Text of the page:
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The article analyzes post-Soviet economic policy in the light of the previous periods of the Russian economic history. The authors find a striking similarity between the measures proposed by modern Russian economic liberals – as well as their consequences – and the actions taken by the Russian authorities during much earlier periods. They explain these similarities with the fact that “Western” terms can mean something very different in the context of a non-Western culture, phenomena and institutions with the same names in different types of societies can differ fundamentally and perform different functions. Furthermore, “Westernization” can be a purely superficial process intended more for show than for substance.

By applying the methodology of substantivism which stresses the fundamental differences between economies based on gifts (reciprocity), redistribution, and exchange (market), they argue that Russia’s economy differs significantly from that of the countries of Western Europe and, in the typological sense, is closer to such European countries as Bulgaria, Albania, Romania, and Serbia. For this reason, similar measures of economic policy applied in Western Europe and Russia bring different results.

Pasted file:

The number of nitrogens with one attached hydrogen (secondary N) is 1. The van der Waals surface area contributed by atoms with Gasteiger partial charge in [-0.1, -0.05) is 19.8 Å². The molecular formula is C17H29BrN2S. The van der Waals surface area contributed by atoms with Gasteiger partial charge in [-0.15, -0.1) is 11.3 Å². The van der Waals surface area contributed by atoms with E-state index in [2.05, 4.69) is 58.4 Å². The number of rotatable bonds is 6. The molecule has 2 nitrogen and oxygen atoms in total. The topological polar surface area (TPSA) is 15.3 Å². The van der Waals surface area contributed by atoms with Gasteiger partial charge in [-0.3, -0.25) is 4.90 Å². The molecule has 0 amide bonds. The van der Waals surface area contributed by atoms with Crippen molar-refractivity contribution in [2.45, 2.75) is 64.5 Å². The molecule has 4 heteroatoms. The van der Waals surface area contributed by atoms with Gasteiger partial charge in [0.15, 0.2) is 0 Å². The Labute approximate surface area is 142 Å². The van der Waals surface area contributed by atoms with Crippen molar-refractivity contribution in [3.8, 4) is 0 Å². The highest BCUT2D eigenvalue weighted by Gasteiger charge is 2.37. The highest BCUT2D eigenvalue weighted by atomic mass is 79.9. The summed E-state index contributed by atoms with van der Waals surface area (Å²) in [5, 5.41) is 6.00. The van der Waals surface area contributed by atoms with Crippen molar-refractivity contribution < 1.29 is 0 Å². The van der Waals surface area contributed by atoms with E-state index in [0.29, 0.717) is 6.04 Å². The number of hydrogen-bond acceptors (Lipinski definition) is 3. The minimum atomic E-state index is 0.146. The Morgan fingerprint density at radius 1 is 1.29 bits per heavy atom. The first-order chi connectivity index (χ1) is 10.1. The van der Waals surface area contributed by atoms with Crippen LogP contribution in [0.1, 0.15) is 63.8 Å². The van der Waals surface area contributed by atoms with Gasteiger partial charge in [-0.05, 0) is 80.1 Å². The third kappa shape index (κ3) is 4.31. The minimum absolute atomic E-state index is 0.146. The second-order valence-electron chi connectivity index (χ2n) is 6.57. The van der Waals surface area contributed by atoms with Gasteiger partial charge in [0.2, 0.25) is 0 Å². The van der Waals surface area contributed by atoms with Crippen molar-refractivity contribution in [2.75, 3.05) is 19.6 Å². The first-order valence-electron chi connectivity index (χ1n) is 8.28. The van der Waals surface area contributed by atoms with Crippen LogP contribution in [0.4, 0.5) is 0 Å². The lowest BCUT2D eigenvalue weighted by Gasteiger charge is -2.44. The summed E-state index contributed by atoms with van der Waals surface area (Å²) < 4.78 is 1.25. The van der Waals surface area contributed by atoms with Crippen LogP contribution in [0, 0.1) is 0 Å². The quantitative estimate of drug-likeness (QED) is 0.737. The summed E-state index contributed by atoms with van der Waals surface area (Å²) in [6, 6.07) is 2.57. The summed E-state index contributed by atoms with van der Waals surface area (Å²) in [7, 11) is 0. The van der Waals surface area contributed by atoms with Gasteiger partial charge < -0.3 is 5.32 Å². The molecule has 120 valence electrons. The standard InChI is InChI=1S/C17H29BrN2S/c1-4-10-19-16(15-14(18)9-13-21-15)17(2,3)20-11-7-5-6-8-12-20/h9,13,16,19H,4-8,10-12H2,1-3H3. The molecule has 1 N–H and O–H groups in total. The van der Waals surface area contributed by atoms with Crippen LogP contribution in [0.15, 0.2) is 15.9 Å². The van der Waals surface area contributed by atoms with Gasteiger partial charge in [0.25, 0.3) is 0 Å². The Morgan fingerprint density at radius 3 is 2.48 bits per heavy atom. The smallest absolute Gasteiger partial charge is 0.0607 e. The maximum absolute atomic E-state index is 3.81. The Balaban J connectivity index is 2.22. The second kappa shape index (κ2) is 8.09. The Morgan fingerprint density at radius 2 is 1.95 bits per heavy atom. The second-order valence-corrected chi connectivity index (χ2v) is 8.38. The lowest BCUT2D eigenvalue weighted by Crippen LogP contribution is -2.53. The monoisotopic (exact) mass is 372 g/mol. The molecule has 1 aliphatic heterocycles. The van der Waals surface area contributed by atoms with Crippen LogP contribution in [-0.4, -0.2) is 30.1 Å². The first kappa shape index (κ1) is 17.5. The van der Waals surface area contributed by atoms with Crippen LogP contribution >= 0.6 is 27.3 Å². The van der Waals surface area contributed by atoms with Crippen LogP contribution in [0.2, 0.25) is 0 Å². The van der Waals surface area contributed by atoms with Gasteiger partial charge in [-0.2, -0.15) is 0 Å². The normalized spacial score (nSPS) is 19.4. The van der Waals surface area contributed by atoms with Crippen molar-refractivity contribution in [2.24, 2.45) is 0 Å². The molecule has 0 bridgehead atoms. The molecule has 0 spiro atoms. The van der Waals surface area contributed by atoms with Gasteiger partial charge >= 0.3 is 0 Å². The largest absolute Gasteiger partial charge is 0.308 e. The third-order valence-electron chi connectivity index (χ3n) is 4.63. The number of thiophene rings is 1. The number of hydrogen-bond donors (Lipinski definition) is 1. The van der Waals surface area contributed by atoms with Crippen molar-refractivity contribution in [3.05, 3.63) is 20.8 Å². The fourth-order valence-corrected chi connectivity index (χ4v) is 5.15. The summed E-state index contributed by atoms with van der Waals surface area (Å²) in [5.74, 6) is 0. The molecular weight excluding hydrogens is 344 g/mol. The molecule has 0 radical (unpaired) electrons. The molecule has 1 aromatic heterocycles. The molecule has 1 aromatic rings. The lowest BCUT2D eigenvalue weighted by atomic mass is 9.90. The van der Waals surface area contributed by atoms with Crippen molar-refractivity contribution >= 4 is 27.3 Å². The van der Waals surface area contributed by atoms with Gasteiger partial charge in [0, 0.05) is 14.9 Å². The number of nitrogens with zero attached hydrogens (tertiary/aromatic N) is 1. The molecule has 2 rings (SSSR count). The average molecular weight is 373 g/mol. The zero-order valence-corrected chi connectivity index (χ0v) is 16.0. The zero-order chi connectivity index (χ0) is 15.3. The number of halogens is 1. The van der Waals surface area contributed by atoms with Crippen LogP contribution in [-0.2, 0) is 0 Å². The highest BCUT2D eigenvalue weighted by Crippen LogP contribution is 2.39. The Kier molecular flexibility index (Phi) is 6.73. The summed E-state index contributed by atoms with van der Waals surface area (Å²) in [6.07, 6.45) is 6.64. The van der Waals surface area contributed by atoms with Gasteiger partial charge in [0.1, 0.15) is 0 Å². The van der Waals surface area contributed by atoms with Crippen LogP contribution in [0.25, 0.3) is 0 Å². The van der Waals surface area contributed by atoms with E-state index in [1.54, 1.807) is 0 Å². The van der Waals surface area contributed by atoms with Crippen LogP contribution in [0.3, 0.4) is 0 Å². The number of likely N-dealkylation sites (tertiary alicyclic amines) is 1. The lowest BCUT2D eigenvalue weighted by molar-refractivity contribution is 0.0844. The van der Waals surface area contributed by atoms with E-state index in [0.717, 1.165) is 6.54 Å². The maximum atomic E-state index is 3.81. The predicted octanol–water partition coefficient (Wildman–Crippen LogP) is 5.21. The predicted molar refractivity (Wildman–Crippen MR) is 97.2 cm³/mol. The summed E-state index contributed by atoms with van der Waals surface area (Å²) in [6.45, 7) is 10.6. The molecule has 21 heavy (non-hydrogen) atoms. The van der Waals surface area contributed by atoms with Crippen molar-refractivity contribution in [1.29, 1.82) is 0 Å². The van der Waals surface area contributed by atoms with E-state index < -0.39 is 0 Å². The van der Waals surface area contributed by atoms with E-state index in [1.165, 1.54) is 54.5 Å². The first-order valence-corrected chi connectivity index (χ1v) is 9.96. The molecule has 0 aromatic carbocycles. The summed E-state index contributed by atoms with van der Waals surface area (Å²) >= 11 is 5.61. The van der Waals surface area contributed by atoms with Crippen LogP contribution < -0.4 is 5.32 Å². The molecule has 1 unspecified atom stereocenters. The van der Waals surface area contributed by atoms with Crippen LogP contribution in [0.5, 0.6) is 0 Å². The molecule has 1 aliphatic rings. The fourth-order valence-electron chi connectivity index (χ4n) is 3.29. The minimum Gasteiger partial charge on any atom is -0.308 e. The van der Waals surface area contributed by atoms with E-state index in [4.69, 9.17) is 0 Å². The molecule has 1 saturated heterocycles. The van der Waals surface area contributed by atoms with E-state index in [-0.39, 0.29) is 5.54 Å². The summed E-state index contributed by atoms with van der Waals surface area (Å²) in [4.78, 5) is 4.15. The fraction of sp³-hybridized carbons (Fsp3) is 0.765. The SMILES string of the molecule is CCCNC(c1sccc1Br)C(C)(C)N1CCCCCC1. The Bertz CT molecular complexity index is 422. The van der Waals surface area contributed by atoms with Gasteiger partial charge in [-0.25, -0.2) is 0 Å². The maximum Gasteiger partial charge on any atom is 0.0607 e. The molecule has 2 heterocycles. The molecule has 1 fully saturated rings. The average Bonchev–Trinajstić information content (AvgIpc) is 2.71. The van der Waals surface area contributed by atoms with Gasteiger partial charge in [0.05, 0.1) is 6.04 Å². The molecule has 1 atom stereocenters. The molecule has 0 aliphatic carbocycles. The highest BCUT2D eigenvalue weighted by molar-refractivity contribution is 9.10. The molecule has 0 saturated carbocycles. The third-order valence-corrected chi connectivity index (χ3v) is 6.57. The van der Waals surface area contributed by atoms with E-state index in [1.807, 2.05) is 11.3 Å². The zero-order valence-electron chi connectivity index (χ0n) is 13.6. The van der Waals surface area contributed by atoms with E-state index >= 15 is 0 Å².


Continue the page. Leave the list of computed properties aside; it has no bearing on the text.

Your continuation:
In: Russian History


This article examines the state and prospects of Russia’s policy toward China. We look at recent trends in the evolution of the world order, the history of Moscow-Beijing relations, and the changes in the balance of power between Russia and China to offer a forecast of Russia’s China policy in the near term. Special attention is paid to the role of the 2001 Treaty of Good-Neighborliness, Friendship, and Cooperation. The authors conclude that, despite the Treaty’s significance, the international situation – and indeed the relative strengths of the two countries – have significantly changed over the past 20 years. The new conditions will inevitably compel Russia to adjust its policy toward China. Moscow, as always, will seek to develop its political and economic partnership with Beijing. However, it will likely move toward hedging against risks that excessive dependence on China could bring about.

In: Russian Politics